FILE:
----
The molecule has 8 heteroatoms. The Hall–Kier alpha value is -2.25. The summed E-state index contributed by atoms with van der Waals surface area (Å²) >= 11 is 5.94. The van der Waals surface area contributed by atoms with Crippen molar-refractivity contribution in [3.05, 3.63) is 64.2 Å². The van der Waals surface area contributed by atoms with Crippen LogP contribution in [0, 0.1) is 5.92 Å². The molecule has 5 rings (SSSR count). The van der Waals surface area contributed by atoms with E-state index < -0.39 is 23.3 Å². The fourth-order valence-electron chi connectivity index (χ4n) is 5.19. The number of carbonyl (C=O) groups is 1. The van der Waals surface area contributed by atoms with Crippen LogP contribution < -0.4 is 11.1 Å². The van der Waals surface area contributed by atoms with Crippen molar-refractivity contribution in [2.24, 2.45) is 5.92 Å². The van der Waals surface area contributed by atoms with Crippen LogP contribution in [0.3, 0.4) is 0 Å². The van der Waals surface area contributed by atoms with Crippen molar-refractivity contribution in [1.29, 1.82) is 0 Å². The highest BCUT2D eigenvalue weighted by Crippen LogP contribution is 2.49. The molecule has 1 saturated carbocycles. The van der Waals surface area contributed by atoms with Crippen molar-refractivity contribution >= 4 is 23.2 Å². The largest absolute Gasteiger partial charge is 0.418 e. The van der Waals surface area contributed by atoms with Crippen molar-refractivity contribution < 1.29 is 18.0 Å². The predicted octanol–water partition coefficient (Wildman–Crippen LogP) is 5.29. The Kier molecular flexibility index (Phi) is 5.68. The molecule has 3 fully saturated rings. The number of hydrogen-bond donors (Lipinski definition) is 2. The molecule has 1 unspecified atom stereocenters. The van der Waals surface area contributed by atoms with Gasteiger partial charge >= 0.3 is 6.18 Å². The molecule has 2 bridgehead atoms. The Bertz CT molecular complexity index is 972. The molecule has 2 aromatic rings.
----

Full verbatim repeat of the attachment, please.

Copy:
The molecule has 8 heteroatoms. The Hall–Kier alpha value is -2.25. The summed E-state index contributed by atoms with van der Waals surface area (Å²) >= 11 is 5.94. The van der Waals surface area contributed by atoms with Crippen molar-refractivity contribution in [3.05, 3.63) is 64.2 Å². The van der Waals surface area contributed by atoms with Crippen LogP contribution in [0, 0.1) is 5.92 Å². The molecule has 5 rings (SSSR count). The van der Waals surface area contributed by atoms with E-state index < -0.39 is 23.3 Å². The fourth-order valence-electron chi connectivity index (χ4n) is 5.19. The number of carbonyl (C=O) groups is 1. The van der Waals surface area contributed by atoms with Crippen LogP contribution < -0.4 is 11.1 Å². The van der Waals surface area contributed by atoms with Crippen molar-refractivity contribution in [2.24, 2.45) is 5.92 Å². The van der Waals surface area contributed by atoms with Crippen LogP contribution in [0.3, 0.4) is 0 Å². The van der Waals surface area contributed by atoms with Crippen molar-refractivity contribution in [1.29, 1.82) is 0 Å². The highest BCUT2D eigenvalue weighted by Crippen LogP contribution is 2.49. The molecule has 1 saturated carbocycles. The van der Waals surface area contributed by atoms with Crippen molar-refractivity contribution >= 4 is 23.2 Å². The largest absolute Gasteiger partial charge is 0.418 e. The van der Waals surface area contributed by atoms with Crippen molar-refractivity contribution < 1.29 is 18.0 Å². The predicted octanol–water partition coefficient (Wildman–Crippen LogP) is 5.29. The Kier molecular flexibility index (Phi) is 5.68. The molecule has 3 fully saturated rings. The number of hydrogen-bond donors (Lipinski definition) is 2. The molecule has 1 unspecified atom stereocenters. The van der Waals surface area contributed by atoms with Gasteiger partial charge >= 0.3 is 6.18 Å². The molecule has 2 bridgehead atoms. The Bertz CT molecular complexity index is 972. The molecule has 2 aromatic rings.